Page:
The Paris Agreement, which calls on the world's nations to keep global warming significantly below 2 degrees Celsius (3.6 degrees Fahrenheit), will enter into force in the first week of November, now that 70 countries, representing 56.68 percent of global greenhouse gas emissions, have ratified it. Participating countries, including the United States, have submitted written pledges to cut their greenhouse gas emissions, by transitioning to cleaner energy sources and by promoting energy efficiency.

"Never before has such a major international agreement—with 191 signatories—come into force so rapidly!" said Carol Werner, EESI's Executive Director. "The world's nations acted with such record speed because they all agree on the urgency of the situation: we must act rapidly to lower our greenhouse gas emissions and stabilize the climate. The United States was one of the first industrial nations to ratify the agreement, and we must continue to lead the way by following through on our pledge."

The Paris Agreement was approved by consensus on December 12, 2015, but could only come into force if at least 55 countries, representing at least 55 percent of global greenhouse gas emissions, ratified it. Those thresholds were met today, when the European Union formally adopted the agreement, joining big emitters China, the United States, India, Brazil, and Mexico. The European Union's decision makes it possible for France, Germany, Slovakia, Hungary, Austria, Malta and Portugal (accounting for 4.57 percent of global GHG emissions) to submit their earlier ratifications to the United Nations. The other 21 nations of the European Union will join the Paris Agreement once they complete their national ratification processes.

The Paris Agreement will officially come into force 30 days after October 5, the day the European Union is set to deposit its instruments of ratification with the United Nations—just in time for the next international climate conference from November 7 to 18 in Marrakesh, Morocco.

The speed of the agreement's ratification is heartening, and bodes well for its success. However, the Paris agreement will not be impervious to the winds of political change, either in the United States or in other major greenhouse gas emitters, such as China and India.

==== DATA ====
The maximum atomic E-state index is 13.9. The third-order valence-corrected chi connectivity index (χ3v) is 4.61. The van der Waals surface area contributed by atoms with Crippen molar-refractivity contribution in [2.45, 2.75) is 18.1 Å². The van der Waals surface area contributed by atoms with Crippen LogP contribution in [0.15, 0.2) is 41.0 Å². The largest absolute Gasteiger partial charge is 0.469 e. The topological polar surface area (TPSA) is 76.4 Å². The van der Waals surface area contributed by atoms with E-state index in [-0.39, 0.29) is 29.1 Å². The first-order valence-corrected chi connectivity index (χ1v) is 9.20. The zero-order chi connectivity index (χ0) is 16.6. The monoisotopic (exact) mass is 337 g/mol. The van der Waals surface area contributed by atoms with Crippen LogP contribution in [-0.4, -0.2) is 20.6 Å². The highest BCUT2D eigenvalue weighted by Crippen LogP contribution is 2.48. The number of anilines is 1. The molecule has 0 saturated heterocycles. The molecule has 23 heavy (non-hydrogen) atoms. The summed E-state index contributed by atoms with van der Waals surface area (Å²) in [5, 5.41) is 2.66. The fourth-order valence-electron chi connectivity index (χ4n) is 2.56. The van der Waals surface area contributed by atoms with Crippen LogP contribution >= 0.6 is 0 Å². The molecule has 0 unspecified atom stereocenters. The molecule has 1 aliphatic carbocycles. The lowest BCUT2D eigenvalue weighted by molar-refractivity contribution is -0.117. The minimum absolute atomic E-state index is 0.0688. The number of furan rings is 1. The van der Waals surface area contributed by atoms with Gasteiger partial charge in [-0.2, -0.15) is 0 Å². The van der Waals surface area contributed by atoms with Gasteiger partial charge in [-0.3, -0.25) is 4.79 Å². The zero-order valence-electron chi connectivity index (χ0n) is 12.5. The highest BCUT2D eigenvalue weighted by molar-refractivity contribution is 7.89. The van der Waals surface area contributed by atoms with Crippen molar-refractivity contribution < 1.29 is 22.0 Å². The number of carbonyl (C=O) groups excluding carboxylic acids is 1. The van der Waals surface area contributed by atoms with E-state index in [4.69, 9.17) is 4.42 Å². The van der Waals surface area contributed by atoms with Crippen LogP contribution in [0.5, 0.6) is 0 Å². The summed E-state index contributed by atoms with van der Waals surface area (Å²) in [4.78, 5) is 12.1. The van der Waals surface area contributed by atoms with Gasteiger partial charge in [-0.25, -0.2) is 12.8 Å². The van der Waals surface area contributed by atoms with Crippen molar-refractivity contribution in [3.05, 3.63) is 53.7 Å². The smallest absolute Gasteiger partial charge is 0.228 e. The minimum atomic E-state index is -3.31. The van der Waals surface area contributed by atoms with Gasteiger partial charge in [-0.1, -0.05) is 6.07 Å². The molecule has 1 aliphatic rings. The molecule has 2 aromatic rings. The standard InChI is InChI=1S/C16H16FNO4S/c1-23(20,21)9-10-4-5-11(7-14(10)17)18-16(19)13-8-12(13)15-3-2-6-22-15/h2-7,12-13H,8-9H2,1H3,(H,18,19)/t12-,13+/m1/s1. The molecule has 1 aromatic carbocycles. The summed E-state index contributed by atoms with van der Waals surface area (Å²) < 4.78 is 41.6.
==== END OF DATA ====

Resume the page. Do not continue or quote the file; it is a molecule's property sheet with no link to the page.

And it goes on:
"The Paris Agreement will work only if the world's nations make it work," noted Werner. "Countries that do not meet their commitments—that do not reduce their greenhouse gas emissions as they've promised to do—will not be penalized under the terms of the agreement. Nor can they be sanctioned if their commitments are found wanting. Only peer pressure and a sense of responsibility can make the Paris Agreement a success."

"Accelerating our transition to a clean and much more efficient energy economy will lead to all sorts of benefits," emphasized Werner. "Investing in renewable energy and energy efficiency creates good, local jobs and builds strong supply chains. It keeps us healthier by reducing pollution. It saves money, allowing for other investments. And it makes us more secure as a nation." In fact, U.S. emissions have already dropped significantly, putting us well on the road to achieving our commitment—but emission cuts will need to be aggressively maintained and deepened to meet our overall goal.

The Paris Agreement's ratification may be followed by another very welcome development this coming week, when delegates from the 197 nations that are part of the Montreal Protocol on Substances that Deplete the Ozone Layer will meet in Kigali, Rwanda. They are expected to bring forward the date at which nations must cap their use of hydrofluorocarbons (HFCs), which have a major warming impact on the climate. Their action could slow global warming by half a degree Celsius.


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